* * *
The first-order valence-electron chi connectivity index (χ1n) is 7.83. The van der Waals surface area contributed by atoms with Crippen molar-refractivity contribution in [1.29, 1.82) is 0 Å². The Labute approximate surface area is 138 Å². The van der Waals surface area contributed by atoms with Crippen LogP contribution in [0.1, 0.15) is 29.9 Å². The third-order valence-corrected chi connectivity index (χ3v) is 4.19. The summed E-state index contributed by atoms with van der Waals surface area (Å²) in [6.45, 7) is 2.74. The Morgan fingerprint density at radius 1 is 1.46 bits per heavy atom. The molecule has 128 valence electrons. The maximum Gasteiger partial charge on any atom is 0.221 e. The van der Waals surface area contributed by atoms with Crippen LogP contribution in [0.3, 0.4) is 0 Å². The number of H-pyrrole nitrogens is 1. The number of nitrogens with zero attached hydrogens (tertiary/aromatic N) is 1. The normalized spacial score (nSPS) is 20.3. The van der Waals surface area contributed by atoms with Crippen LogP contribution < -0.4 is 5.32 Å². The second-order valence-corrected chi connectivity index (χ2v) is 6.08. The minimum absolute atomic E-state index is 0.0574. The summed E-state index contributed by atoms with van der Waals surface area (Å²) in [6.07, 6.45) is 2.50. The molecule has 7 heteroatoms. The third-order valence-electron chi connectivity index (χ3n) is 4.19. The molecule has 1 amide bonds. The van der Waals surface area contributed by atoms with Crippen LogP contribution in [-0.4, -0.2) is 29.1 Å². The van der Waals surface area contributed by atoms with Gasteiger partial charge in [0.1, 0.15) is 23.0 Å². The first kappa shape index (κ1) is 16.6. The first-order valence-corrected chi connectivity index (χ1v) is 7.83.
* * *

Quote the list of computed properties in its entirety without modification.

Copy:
The first-order valence-electron chi connectivity index (χ1n) is 7.83. The van der Waals surface area contributed by atoms with Crippen molar-refractivity contribution in [1.29, 1.82) is 0 Å². The Labute approximate surface area is 138 Å². The van der Waals surface area contributed by atoms with Crippen LogP contribution in [0.1, 0.15) is 29.9 Å². The third-order valence-corrected chi connectivity index (χ3v) is 4.19. The summed E-state index contributed by atoms with van der Waals surface area (Å²) in [6.45, 7) is 2.74. The Morgan fingerprint density at radius 1 is 1.46 bits per heavy atom. The molecule has 128 valence electrons. The maximum Gasteiger partial charge on any atom is 0.221 e. The van der Waals surface area contributed by atoms with Crippen LogP contribution in [0.3, 0.4) is 0 Å². The number of H-pyrrole nitrogens is 1. The number of nitrogens with zero attached hydrogens (tertiary/aromatic N) is 1. The normalized spacial score (nSPS) is 20.3. The van der Waals surface area contributed by atoms with Crippen LogP contribution < -0.4 is 5.32 Å². The second-order valence-corrected chi connectivity index (χ2v) is 6.08. The minimum absolute atomic E-state index is 0.0574. The summed E-state index contributed by atoms with van der Waals surface area (Å²) in [6.07, 6.45) is 2.50. The molecule has 7 heteroatoms. The third-order valence-electron chi connectivity index (χ3n) is 4.19. The molecule has 1 amide bonds. The van der Waals surface area contributed by atoms with Crippen LogP contribution in [-0.4, -0.2) is 29.1 Å². The van der Waals surface area contributed by atoms with Gasteiger partial charge in [0.1, 0.15) is 23.0 Å². The first kappa shape index (κ1) is 16.6. The first-order valence-corrected chi connectivity index (χ1v) is 7.83.